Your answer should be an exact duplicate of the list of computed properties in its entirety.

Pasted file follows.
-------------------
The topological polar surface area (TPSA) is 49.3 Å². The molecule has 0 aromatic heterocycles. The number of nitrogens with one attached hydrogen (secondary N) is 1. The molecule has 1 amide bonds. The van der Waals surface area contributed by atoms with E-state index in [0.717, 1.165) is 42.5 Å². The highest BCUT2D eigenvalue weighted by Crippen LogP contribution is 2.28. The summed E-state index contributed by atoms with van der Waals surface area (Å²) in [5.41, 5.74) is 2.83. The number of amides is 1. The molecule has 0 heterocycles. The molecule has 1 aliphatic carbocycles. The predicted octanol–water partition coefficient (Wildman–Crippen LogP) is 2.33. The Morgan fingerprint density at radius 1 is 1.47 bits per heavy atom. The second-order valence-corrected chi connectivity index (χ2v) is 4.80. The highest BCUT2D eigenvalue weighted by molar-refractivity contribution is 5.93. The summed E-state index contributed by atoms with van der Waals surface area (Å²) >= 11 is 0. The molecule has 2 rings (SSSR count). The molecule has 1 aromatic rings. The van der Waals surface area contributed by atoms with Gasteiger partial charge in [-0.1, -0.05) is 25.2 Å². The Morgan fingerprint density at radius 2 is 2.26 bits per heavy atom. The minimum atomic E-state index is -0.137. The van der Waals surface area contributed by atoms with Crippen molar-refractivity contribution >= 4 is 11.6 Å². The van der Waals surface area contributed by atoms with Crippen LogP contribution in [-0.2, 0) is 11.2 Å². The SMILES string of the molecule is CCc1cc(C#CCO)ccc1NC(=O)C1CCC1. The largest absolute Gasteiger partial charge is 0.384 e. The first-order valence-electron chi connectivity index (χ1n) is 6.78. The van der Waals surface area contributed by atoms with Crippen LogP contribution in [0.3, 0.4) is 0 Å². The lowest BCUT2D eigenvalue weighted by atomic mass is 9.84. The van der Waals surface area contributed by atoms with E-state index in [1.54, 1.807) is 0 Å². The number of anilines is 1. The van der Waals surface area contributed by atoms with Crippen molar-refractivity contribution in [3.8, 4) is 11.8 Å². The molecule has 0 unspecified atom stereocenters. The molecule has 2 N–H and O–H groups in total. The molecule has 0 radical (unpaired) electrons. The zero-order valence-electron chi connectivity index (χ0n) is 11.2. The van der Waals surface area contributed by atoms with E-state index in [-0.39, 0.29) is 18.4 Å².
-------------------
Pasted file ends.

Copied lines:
The topological polar surface area (TPSA) is 49.3 Å². The molecule has 0 aromatic heterocycles. The number of nitrogens with one attached hydrogen (secondary N) is 1. The molecule has 1 amide bonds. The van der Waals surface area contributed by atoms with E-state index in [0.717, 1.165) is 42.5 Å². The highest BCUT2D eigenvalue weighted by Crippen LogP contribution is 2.28. The summed E-state index contributed by atoms with van der Waals surface area (Å²) in [5.41, 5.74) is 2.83. The number of amides is 1. The molecule has 0 heterocycles. The molecule has 1 aliphatic carbocycles. The predicted octanol–water partition coefficient (Wildman–Crippen LogP) is 2.33. The Morgan fingerprint density at radius 1 is 1.47 bits per heavy atom. The second-order valence-corrected chi connectivity index (χ2v) is 4.80. The highest BCUT2D eigenvalue weighted by molar-refractivity contribution is 5.93. The summed E-state index contributed by atoms with van der Waals surface area (Å²) >= 11 is 0. The molecule has 2 rings (SSSR count). The molecule has 1 aromatic rings. The van der Waals surface area contributed by atoms with Gasteiger partial charge in [-0.1, -0.05) is 25.2 Å². The Morgan fingerprint density at radius 2 is 2.26 bits per heavy atom. The minimum atomic E-state index is -0.137. The van der Waals surface area contributed by atoms with Crippen molar-refractivity contribution >= 4 is 11.6 Å². The van der Waals surface area contributed by atoms with Crippen LogP contribution in [-0.2, 0) is 11.2 Å². The SMILES string of the molecule is CCc1cc(C#CCO)ccc1NC(=O)C1CCC1. The largest absolute Gasteiger partial charge is 0.384 e. The first-order valence-electron chi connectivity index (χ1n) is 6.78. The van der Waals surface area contributed by atoms with Crippen LogP contribution in [0.3, 0.4) is 0 Å². The lowest BCUT2D eigenvalue weighted by atomic mass is 9.84. The van der Waals surface area contributed by atoms with E-state index in [1.54, 1.807) is 0 Å². The number of anilines is 1. The van der Waals surface area contributed by atoms with Crippen molar-refractivity contribution in [3.8, 4) is 11.8 Å². The molecule has 0 unspecified atom stereocenters. The molecule has 2 N–H and O–H groups in total. The molecule has 0 radical (unpaired) electrons. The zero-order valence-electron chi connectivity index (χ0n) is 11.2. The van der Waals surface area contributed by atoms with E-state index in [-0.39, 0.29) is 18.4 Å².